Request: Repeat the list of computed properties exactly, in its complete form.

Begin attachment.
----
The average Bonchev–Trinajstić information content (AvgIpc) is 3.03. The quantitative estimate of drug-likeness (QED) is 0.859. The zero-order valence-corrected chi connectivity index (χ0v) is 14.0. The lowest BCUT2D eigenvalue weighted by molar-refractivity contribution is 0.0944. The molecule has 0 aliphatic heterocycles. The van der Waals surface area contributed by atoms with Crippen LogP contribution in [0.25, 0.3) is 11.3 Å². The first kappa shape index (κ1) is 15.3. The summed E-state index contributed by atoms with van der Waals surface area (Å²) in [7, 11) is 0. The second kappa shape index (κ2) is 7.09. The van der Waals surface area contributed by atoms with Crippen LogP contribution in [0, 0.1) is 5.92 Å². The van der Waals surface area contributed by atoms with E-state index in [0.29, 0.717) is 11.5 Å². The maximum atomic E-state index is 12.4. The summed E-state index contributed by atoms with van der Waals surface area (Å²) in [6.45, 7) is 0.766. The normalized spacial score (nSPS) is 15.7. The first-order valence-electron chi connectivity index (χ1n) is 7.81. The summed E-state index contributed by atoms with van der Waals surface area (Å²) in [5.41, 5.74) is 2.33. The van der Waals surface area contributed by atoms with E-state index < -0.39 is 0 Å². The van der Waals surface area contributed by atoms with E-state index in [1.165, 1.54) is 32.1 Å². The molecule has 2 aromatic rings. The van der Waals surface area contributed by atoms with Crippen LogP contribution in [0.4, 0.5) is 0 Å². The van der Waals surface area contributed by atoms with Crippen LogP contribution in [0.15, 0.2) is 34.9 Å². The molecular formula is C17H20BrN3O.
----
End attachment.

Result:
The average Bonchev–Trinajstić information content (AvgIpc) is 3.03. The quantitative estimate of drug-likeness (QED) is 0.859. The zero-order valence-corrected chi connectivity index (χ0v) is 14.0. The lowest BCUT2D eigenvalue weighted by molar-refractivity contribution is 0.0944. The molecule has 0 aliphatic heterocycles. The van der Waals surface area contributed by atoms with Crippen LogP contribution in [0.25, 0.3) is 11.3 Å². The first kappa shape index (κ1) is 15.3. The summed E-state index contributed by atoms with van der Waals surface area (Å²) in [7, 11) is 0. The second kappa shape index (κ2) is 7.09. The van der Waals surface area contributed by atoms with Crippen LogP contribution in [0, 0.1) is 5.92 Å². The van der Waals surface area contributed by atoms with E-state index in [0.29, 0.717) is 11.5 Å². The maximum atomic E-state index is 12.4. The summed E-state index contributed by atoms with van der Waals surface area (Å²) in [6.45, 7) is 0.766. The normalized spacial score (nSPS) is 15.7. The first-order valence-electron chi connectivity index (χ1n) is 7.81. The summed E-state index contributed by atoms with van der Waals surface area (Å²) in [5.41, 5.74) is 2.33. The van der Waals surface area contributed by atoms with E-state index < -0.39 is 0 Å². The van der Waals surface area contributed by atoms with E-state index in [1.165, 1.54) is 32.1 Å². The molecule has 2 aromatic rings. The van der Waals surface area contributed by atoms with Crippen LogP contribution in [0.4, 0.5) is 0 Å². The van der Waals surface area contributed by atoms with Crippen LogP contribution in [0.15, 0.2) is 34.9 Å². The molecular formula is C17H20BrN3O.